The trail of the terrorist attack on Istanbul airport that killed 42 people looks now to be leading inexorably to the former Soviet Union, and Central Asia in particular.
The New York Times cited Turkish officials as saying on June 30 that the three suicide bombers that mounted the attack were citizens of Kyrgyzstan, Russia and Uzbekistan.
Turkey has already linked this to the Islamic State militant group, which is known to have large groups of Central Asian and Russian citizens among its ranks. Estimates on the exact number of Central Asians in the group vary, however, from the low hundreds into the thousands.
Turkey has said that 13 people, including three foreigners, have been detained in connection with the attack on Istanbul’s main airport on June 28. No group has yet claimed responsibility for the attack, which also claimed victims among Uzbek citizens, according to Turkish media.
Kyrgyzstan’s Foreign Ministry cast some confusion over proceedings by telling media that it could not confirm that one of its citizens had been linked the bombings.
“Employees from the Kyrgyz consulate met with representatives from the anti-terrorism department in Istanbul. They did not confirm the information. According to them, the identity of the suicide bombers is still being established,” the ministry said.
That statement appeared to have been superseded by events, however.
This latest link between Central Asia and terrorism will rekindle oft-aired concerns that the region is a hotbed of Islamist insurgent potential, although such rapid analysis tends to misreading the facts. In fact, the radicalization appear often to occur in Russia rather the militants’ home countries, where a combination of intense repression and social support networks can help to mitigate against recruitment. A USAID report from 2015 describes the dynamic well.
“As recruiting gained momentum in 2013 and 2014 … many sources report that the preponderance of new Central Asian recruits began to come from Russia. There are up to seven million Central Asians working as migrant laborers under difficult conditions in Russia, with better Internet access and relatively more freedom to recruit in person without the resistance of local community structures or omnipresent security services. As a result, migrant workers became the primary target audience for Central Asian groups recruiting for the conflict,” the report said.
Central Asia government are eager to promote the notion that they are fighting, and winning, against domestically radicalized militants. Arrests and trials are relatively common, although in the total absence of transparency in the region’s justice systems, it is hard to tell determine whether governments are being sincere in their claims.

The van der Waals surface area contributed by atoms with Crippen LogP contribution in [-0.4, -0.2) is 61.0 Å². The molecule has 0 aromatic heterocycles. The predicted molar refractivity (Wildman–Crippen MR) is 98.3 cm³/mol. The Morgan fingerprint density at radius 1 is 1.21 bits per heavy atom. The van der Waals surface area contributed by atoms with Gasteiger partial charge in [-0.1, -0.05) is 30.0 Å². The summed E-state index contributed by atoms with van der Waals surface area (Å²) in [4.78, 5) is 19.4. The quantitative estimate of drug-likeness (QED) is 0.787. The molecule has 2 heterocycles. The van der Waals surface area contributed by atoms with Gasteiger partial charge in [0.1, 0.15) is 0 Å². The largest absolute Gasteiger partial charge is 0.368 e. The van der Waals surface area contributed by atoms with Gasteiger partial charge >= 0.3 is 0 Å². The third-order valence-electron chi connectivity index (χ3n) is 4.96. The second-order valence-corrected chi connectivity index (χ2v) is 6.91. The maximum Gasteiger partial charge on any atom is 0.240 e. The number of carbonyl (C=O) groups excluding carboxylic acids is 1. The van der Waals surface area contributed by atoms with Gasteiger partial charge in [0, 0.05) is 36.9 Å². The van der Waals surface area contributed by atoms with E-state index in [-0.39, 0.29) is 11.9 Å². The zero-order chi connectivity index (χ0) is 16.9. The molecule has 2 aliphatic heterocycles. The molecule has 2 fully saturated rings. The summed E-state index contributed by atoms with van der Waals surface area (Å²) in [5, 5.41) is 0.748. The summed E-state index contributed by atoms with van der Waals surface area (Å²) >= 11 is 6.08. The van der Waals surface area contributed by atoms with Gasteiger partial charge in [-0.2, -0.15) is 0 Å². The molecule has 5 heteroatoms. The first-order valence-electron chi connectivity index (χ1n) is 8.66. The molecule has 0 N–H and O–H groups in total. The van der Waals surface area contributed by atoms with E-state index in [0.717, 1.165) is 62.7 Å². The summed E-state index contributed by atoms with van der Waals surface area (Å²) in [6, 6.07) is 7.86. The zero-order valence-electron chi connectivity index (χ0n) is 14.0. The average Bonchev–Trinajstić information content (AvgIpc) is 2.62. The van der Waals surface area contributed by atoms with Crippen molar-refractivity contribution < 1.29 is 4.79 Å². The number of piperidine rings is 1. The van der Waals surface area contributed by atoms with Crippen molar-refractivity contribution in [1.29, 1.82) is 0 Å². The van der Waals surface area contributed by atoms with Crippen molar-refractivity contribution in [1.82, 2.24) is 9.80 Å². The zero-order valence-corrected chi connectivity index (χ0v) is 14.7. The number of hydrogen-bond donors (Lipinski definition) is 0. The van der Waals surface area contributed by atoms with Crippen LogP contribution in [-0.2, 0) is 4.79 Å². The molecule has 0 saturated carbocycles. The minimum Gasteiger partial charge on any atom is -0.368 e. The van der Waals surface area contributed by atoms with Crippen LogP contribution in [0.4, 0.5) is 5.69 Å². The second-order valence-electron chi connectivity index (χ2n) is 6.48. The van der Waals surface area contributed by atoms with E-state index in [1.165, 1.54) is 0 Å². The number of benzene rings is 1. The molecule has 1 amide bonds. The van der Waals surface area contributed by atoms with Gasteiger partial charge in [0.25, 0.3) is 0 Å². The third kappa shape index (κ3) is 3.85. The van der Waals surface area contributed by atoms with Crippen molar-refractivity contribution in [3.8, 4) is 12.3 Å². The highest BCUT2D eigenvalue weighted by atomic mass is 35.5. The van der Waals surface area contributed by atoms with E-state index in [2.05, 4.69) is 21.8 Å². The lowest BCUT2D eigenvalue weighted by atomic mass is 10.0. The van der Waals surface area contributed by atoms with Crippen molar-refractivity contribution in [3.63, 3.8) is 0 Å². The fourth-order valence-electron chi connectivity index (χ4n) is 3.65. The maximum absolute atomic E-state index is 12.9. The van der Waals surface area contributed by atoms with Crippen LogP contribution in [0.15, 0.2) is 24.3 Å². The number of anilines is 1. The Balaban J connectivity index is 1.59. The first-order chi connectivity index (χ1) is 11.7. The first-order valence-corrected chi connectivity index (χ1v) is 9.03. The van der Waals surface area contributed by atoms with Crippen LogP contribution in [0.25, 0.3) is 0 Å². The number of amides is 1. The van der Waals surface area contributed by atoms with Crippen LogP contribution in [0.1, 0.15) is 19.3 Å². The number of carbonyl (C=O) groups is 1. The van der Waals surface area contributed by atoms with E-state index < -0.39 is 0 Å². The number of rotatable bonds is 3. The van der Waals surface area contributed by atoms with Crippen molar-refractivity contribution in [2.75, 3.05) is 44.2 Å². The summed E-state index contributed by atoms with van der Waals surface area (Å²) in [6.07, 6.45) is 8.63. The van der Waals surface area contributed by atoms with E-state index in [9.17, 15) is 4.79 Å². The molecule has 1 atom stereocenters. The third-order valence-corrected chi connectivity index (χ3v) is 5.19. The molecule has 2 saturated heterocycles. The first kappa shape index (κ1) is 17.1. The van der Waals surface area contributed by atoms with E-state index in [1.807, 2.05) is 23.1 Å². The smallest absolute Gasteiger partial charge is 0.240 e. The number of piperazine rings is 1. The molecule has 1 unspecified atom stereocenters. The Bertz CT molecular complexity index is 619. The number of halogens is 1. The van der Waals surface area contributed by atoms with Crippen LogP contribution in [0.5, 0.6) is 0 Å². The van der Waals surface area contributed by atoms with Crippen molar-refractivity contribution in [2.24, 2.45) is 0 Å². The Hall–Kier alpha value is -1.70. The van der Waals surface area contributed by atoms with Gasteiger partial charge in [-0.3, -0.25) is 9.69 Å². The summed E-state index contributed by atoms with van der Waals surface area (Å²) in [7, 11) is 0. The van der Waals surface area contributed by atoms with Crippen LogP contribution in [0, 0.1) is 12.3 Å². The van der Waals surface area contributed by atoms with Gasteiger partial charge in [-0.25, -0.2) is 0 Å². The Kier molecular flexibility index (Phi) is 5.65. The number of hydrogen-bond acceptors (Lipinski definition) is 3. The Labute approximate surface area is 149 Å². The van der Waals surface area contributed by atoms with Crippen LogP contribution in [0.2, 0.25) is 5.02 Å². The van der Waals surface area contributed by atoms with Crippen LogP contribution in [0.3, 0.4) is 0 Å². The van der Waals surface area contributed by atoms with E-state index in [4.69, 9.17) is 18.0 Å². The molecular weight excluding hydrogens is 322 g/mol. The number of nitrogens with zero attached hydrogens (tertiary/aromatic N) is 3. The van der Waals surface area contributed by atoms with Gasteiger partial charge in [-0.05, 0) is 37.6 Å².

Earlier in June, for example, a court in Uzbekistan’s Samarkand region sentenced six people to jail terms for the claimed offense of planning to go and fight in Syria, UzTag news agency reported.
“Residents of the Paiaryksky district of Samarkand region, Azizhon Nosirov and Ravshan Pulatov, having received extremist material in digital form via a citizen of Kyrgyzstan — a certain “Abdullo” — bean to actively urge those around them to abide by the canons of sharia law,” according to an unattributed comment made in the court.
Those two men and another four allegedly recruited later on were handed jail terms of between two and nine years.
Exploitation of the Islamic State specter is even more egregious in Kyrgyzstan. A hugely destructive raid last summer on the safe-house of a group of armed men in the center of the capital, Bishkek, was cast by security services as a strike against the Islamic State, although there was no credible evidence to support those hastily formulated claims. The government attaches terrorist labels to suspected militants so liberally, it renders it impossible to take any of their claims at face value, including the accurate ones, granted that there are any.
The Russian, or North Caucasian to be more specific, angle will likely yield the strongest clues.
Turkish daily newspaper Yeni Safak named the suspected mastermind of the attack as a Chechen named Ahmed Chatayev, who has been added to the US Department of the Treasury sanctioned terrorist lists over alleged ties to the Islamic State group. Chatayev was actually languishing in prison in Georgia until 2013, when he was released by court order.
Hurriyet newspaper named the Russian attacker as Osman Vadinov, also a Chechen, with recent experience fighting in the Islamic State stronghold of Raqqa in Syria.
Neither of those reported pieces of information had been confirmed by the evening of June 30.